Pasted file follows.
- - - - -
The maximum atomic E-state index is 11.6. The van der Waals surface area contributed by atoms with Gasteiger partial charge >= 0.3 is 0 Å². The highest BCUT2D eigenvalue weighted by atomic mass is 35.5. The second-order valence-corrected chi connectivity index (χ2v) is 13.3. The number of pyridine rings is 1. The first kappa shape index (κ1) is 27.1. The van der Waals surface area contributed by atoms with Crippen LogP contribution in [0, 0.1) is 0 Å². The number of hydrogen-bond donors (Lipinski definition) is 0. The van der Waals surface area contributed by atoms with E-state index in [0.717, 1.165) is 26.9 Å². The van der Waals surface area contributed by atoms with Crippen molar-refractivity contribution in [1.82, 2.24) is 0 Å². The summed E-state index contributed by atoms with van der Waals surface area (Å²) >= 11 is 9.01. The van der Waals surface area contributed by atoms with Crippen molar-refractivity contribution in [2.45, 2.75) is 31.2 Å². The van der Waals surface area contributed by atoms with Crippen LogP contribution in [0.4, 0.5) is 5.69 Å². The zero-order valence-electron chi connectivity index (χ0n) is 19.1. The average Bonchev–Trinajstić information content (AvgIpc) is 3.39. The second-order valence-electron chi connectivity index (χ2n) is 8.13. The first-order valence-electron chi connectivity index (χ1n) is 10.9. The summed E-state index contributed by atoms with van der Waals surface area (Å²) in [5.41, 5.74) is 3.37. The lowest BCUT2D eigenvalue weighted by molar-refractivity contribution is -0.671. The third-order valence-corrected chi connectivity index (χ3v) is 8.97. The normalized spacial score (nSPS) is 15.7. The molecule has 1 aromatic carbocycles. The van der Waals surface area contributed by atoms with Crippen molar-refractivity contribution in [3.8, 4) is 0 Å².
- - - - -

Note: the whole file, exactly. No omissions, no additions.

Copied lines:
The maximum atomic E-state index is 11.6. The van der Waals surface area contributed by atoms with Gasteiger partial charge >= 0.3 is 0 Å². The highest BCUT2D eigenvalue weighted by atomic mass is 35.5. The second-order valence-corrected chi connectivity index (χ2v) is 13.3. The number of pyridine rings is 1. The first kappa shape index (κ1) is 27.1. The van der Waals surface area contributed by atoms with Crippen LogP contribution in [0, 0.1) is 0 Å². The number of hydrogen-bond donors (Lipinski definition) is 0. The van der Waals surface area contributed by atoms with E-state index in [0.717, 1.165) is 26.9 Å². The van der Waals surface area contributed by atoms with Crippen molar-refractivity contribution in [1.82, 2.24) is 0 Å². The summed E-state index contributed by atoms with van der Waals surface area (Å²) >= 11 is 9.01. The van der Waals surface area contributed by atoms with Crippen molar-refractivity contribution in [2.45, 2.75) is 31.2 Å². The van der Waals surface area contributed by atoms with Crippen LogP contribution in [0.4, 0.5) is 5.69 Å². The zero-order valence-electron chi connectivity index (χ0n) is 19.1. The average Bonchev–Trinajstić information content (AvgIpc) is 3.39. The second-order valence-electron chi connectivity index (χ2n) is 8.13. The first-order valence-electron chi connectivity index (χ1n) is 10.9. The summed E-state index contributed by atoms with van der Waals surface area (Å²) in [5.41, 5.74) is 3.37. The lowest BCUT2D eigenvalue weighted by molar-refractivity contribution is -0.671. The third-order valence-corrected chi connectivity index (χ3v) is 8.97. The normalized spacial score (nSPS) is 15.7. The molecule has 1 aromatic carbocycles. The van der Waals surface area contributed by atoms with Crippen molar-refractivity contribution in [3.8, 4) is 0 Å².